I guess it's inevitable that in a city (Pittsburgh) with cold, snowy winters, there are bound to be a ton of cancellations in the winter months. Add that on to an already light caseload (which I assume is also related to the winter months), and it can make for some very slow days. Take last Friday, for example. I only had six patients on my schedule for the day, and a grand total of two showed up.
My clinical instructor, with some amazing foresight, knew this would happen so we started to populate a "lessons" list that we can work on when the clinic is dead. It started with basic modalities like setting up cervical traction and different NMES parameters. Then we decided to try a functional electrical stimulation device for treating foot drop, which was useful since there's a patient who may benefit from it in the next few weeks.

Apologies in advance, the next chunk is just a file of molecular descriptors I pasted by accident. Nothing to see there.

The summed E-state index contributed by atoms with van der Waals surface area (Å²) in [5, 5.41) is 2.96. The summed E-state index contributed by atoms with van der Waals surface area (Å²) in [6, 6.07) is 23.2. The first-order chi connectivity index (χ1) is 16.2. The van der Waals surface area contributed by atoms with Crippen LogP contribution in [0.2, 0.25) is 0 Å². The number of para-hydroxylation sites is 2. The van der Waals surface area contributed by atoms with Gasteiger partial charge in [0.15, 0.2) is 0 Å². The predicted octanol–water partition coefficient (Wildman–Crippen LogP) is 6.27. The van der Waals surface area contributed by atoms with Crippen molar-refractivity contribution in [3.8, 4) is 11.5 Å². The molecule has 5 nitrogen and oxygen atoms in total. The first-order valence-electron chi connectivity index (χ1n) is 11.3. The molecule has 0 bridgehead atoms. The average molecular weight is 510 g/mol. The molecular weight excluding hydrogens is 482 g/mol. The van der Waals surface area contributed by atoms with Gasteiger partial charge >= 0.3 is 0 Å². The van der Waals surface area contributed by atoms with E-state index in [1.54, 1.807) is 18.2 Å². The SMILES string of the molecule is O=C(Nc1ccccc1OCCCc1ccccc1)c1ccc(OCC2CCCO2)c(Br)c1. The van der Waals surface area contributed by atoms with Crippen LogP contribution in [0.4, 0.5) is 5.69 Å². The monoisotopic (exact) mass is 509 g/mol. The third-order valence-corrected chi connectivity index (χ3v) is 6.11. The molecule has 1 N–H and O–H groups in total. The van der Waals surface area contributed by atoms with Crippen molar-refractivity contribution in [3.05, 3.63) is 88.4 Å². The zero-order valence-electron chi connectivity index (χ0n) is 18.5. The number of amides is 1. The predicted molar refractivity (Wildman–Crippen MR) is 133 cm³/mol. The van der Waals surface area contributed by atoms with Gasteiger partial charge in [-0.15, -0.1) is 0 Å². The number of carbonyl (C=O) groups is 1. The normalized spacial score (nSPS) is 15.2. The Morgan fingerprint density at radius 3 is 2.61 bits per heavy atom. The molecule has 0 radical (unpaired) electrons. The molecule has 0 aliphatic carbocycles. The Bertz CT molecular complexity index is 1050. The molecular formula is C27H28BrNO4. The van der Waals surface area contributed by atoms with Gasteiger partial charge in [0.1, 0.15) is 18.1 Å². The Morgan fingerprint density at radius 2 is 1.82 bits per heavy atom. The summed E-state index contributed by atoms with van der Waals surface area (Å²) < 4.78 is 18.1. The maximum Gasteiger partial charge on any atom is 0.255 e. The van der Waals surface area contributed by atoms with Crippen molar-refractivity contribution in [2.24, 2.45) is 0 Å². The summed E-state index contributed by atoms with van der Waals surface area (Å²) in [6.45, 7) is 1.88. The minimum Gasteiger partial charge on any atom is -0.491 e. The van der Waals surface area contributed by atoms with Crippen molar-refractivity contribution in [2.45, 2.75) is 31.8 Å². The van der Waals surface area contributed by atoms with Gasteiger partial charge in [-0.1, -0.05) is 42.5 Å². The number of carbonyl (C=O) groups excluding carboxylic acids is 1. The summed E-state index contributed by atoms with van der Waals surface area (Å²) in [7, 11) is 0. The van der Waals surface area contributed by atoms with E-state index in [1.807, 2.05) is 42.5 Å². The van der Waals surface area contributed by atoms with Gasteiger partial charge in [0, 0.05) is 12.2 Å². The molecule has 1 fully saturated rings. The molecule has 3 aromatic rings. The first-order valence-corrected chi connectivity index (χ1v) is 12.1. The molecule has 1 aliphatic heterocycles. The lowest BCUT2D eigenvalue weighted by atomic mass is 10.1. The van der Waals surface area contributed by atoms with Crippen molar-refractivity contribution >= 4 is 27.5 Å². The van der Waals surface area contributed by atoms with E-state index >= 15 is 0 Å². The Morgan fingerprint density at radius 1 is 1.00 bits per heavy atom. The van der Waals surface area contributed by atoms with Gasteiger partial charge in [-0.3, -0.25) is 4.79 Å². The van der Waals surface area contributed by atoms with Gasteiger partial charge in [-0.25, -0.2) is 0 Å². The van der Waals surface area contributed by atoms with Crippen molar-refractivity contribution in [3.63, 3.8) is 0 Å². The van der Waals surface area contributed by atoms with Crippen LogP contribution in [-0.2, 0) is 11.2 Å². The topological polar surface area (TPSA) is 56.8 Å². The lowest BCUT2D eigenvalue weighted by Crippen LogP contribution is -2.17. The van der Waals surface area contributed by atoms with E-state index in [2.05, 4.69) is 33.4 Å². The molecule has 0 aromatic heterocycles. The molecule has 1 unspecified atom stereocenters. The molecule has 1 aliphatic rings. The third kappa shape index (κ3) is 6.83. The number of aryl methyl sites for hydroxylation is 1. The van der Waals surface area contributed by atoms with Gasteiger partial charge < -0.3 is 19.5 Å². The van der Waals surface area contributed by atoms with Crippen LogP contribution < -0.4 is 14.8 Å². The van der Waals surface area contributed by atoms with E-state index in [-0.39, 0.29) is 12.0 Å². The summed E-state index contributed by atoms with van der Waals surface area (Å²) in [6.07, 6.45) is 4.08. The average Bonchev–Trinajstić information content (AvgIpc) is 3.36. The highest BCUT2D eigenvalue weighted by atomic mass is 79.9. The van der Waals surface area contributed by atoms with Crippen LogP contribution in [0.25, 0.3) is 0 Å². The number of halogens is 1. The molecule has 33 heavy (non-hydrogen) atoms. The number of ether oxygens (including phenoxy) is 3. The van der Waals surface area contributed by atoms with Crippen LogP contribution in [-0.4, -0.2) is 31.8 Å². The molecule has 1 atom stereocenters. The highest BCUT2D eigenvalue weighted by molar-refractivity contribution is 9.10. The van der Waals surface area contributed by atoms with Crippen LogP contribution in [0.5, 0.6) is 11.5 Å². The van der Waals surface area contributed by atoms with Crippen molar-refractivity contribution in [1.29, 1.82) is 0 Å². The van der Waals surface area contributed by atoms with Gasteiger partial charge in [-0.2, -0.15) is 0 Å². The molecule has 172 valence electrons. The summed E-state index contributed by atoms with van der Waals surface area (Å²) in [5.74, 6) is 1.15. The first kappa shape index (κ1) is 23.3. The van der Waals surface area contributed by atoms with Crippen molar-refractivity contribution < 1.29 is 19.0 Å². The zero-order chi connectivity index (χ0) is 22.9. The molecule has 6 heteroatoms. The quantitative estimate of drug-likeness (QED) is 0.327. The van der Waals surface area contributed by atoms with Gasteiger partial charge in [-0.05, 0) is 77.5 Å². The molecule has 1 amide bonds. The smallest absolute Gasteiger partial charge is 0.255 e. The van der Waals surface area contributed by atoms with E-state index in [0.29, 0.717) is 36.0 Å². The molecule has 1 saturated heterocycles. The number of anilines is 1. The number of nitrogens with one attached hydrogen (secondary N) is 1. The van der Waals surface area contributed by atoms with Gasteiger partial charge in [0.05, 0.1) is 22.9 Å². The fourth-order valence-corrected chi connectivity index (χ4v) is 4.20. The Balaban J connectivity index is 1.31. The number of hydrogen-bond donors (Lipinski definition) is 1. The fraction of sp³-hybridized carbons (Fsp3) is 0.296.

The list has expanded to include complex gait assessment and appropriate techniques, prosthetic education, amputee-specific interventions, and other more functionally based measures. We're even focusing on manual therapy techniques, tweaking my hand placement, and discussing more advanced interventions. I've also managed to sneak a few boards questions into the mix, which is helpful during the study process.
Despite the excessive amount of downtime, I feel like I'm learning some incredibly valuable clinical assessment and intervention skills in a very learning-friendly environment. I appreciate the effort that my clinical instructor has put forth to make the best use of our time. I encourage anyone who is a CI for a full-time student to take a similar approach to recognizing learning opportunities -- it won't go unnoticed!